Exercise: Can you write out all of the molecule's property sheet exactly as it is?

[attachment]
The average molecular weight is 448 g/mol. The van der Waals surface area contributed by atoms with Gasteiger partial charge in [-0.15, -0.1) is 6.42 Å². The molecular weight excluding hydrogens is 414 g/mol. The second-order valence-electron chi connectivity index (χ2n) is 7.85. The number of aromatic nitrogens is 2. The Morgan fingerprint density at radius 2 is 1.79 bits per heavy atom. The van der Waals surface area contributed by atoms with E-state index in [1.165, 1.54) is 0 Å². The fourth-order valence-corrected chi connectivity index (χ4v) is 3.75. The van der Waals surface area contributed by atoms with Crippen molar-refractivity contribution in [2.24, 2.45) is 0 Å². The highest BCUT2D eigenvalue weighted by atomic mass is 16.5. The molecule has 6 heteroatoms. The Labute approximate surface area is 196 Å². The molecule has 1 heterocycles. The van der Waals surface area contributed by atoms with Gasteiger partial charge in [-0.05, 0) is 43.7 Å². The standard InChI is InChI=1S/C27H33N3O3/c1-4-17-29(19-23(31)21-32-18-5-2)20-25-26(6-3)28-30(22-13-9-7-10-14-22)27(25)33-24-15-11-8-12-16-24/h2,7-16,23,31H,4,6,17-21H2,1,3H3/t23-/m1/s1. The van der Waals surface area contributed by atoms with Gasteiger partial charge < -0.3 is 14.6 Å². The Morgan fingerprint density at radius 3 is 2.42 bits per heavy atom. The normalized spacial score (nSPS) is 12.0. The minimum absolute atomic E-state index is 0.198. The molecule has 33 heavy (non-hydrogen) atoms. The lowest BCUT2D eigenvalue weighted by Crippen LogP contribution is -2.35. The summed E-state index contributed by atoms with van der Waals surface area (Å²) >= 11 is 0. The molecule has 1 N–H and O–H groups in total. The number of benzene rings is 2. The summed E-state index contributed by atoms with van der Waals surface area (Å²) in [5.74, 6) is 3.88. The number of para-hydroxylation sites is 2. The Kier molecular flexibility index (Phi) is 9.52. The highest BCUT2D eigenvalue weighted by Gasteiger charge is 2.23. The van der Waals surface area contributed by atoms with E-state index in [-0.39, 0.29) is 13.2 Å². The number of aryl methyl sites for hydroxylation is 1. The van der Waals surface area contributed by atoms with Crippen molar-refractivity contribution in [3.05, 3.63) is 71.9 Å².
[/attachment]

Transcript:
The average molecular weight is 448 g/mol. The van der Waals surface area contributed by atoms with Gasteiger partial charge in [-0.15, -0.1) is 6.42 Å². The molecular weight excluding hydrogens is 414 g/mol. The second-order valence-electron chi connectivity index (χ2n) is 7.85. The number of aromatic nitrogens is 2. The Morgan fingerprint density at radius 2 is 1.79 bits per heavy atom. The van der Waals surface area contributed by atoms with E-state index in [1.165, 1.54) is 0 Å². The fourth-order valence-corrected chi connectivity index (χ4v) is 3.75. The van der Waals surface area contributed by atoms with Crippen molar-refractivity contribution in [2.24, 2.45) is 0 Å². The highest BCUT2D eigenvalue weighted by atomic mass is 16.5. The molecule has 6 heteroatoms. The Labute approximate surface area is 196 Å². The molecule has 1 heterocycles. The van der Waals surface area contributed by atoms with Gasteiger partial charge in [-0.05, 0) is 43.7 Å². The standard InChI is InChI=1S/C27H33N3O3/c1-4-17-29(19-23(31)21-32-18-5-2)20-25-26(6-3)28-30(22-13-9-7-10-14-22)27(25)33-24-15-11-8-12-16-24/h2,7-16,23,31H,4,6,17-21H2,1,3H3/t23-/m1/s1. The van der Waals surface area contributed by atoms with Gasteiger partial charge < -0.3 is 14.6 Å². The Morgan fingerprint density at radius 3 is 2.42 bits per heavy atom. The normalized spacial score (nSPS) is 12.0. The minimum absolute atomic E-state index is 0.198. The molecule has 33 heavy (non-hydrogen) atoms. The lowest BCUT2D eigenvalue weighted by Crippen LogP contribution is -2.35. The summed E-state index contributed by atoms with van der Waals surface area (Å²) >= 11 is 0. The molecule has 1 N–H and O–H groups in total. The number of benzene rings is 2. The summed E-state index contributed by atoms with van der Waals surface area (Å²) in [5.74, 6) is 3.88. The number of para-hydroxylation sites is 2. The Kier molecular flexibility index (Phi) is 9.52. The highest BCUT2D eigenvalue weighted by Gasteiger charge is 2.23. The van der Waals surface area contributed by atoms with E-state index in [-0.39, 0.29) is 13.2 Å². The number of aryl methyl sites for hydroxylation is 1. The van der Waals surface area contributed by atoms with Crippen molar-refractivity contribution in [3.05, 3.63) is 71.9 Å².